SciLifeLab Fellow Mikael Sellin (Uppsala University) and his team shed light on the Salmonella host cell invasion mechanisms by using chromosomally tagged strains.
Salmonella enterica serovar Typhimurium (S.Tm), a common and widespread bacterium, invades epithelial cells in the gut mucosa and later on, during the infection, also a variety of immune cells.
S. Tm gains entry to the host cell by translocating effectors straight into the cytoplasm by using a secretion system shaped like a small needle. The effectors then force actin filaments to form ruffles on the cell membrane which subsequently engulfs the invading bacterium. In addition, several other entry mechanisms exist, including passive uptake (phagocytosis) by macrophages. How the invasion strategies varies between different host cell types is still poorly understood, however.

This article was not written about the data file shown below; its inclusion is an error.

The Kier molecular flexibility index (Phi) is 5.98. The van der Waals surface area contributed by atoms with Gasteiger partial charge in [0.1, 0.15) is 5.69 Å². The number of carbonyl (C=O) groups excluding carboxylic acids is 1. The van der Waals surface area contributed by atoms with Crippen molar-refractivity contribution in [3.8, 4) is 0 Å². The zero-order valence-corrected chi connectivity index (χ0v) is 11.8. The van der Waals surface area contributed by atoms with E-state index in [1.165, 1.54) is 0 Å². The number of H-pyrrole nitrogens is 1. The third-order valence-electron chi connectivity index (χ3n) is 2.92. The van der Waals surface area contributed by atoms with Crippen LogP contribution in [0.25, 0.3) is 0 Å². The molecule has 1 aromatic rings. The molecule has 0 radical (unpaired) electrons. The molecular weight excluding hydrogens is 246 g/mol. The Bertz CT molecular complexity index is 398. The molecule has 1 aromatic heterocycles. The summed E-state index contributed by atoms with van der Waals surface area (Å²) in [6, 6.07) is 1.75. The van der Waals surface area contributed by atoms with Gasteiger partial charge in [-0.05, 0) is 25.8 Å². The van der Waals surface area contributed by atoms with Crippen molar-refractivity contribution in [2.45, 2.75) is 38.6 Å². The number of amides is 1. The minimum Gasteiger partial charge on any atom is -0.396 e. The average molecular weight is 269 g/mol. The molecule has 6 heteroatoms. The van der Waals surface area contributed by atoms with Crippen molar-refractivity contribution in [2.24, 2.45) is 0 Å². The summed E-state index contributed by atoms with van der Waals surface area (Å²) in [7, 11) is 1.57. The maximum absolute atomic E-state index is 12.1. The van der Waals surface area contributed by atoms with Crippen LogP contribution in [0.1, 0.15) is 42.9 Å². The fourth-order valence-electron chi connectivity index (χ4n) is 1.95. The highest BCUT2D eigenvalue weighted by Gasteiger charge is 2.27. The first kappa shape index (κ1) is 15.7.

In a recent study, led by Mikael Sellin (SciLifeLab/Uppsala University), the researchers developed a new method, based on chromosomally tagged (barcoded) bacterial strains, to study wild type and mutant S. Tm invasion mechanisms across a variety of host cell types and conditions. The researchers were able to quantify which invasion events relied on secretion system-mediated entry, passive uptake, or other mechanisms, in epithelial, monocyte, and macrophage cells.
“This allows for a previously unattainable level of precision and will be powerful methodology when addressing other host-pathogen interactions in diverse contexts”, says first author Maria Letizia Di Martino.
The study is published in the latest issue of the journal mBio.
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